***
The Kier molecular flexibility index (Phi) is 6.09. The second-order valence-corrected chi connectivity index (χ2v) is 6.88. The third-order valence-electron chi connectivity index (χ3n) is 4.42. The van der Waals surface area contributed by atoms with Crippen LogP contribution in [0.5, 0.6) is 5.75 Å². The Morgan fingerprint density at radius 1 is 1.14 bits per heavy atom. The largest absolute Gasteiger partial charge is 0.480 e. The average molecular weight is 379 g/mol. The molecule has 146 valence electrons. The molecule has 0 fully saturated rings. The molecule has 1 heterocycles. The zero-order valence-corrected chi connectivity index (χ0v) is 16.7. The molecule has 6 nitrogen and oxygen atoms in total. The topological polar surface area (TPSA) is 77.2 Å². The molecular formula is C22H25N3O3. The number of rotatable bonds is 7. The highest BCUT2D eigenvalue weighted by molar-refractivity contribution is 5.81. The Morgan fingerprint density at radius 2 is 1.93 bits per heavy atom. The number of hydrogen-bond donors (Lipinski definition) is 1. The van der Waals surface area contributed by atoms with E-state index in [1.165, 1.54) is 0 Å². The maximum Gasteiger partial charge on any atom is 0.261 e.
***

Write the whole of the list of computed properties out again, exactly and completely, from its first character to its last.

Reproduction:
The Kier molecular flexibility index (Phi) is 6.09. The second-order valence-corrected chi connectivity index (χ2v) is 6.88. The third-order valence-electron chi connectivity index (χ3n) is 4.42. The van der Waals surface area contributed by atoms with Crippen LogP contribution in [0.5, 0.6) is 5.75 Å². The Morgan fingerprint density at radius 1 is 1.14 bits per heavy atom. The largest absolute Gasteiger partial charge is 0.480 e. The average molecular weight is 379 g/mol. The molecule has 146 valence electrons. The molecule has 0 fully saturated rings. The molecule has 1 heterocycles. The zero-order valence-corrected chi connectivity index (χ0v) is 16.7. The molecule has 6 nitrogen and oxygen atoms in total. The topological polar surface area (TPSA) is 77.2 Å². The molecular formula is C22H25N3O3. The number of rotatable bonds is 7. The highest BCUT2D eigenvalue weighted by molar-refractivity contribution is 5.81. The Morgan fingerprint density at radius 2 is 1.93 bits per heavy atom. The number of hydrogen-bond donors (Lipinski definition) is 1. The van der Waals surface area contributed by atoms with E-state index in [1.165, 1.54) is 0 Å². The maximum Gasteiger partial charge on any atom is 0.261 e.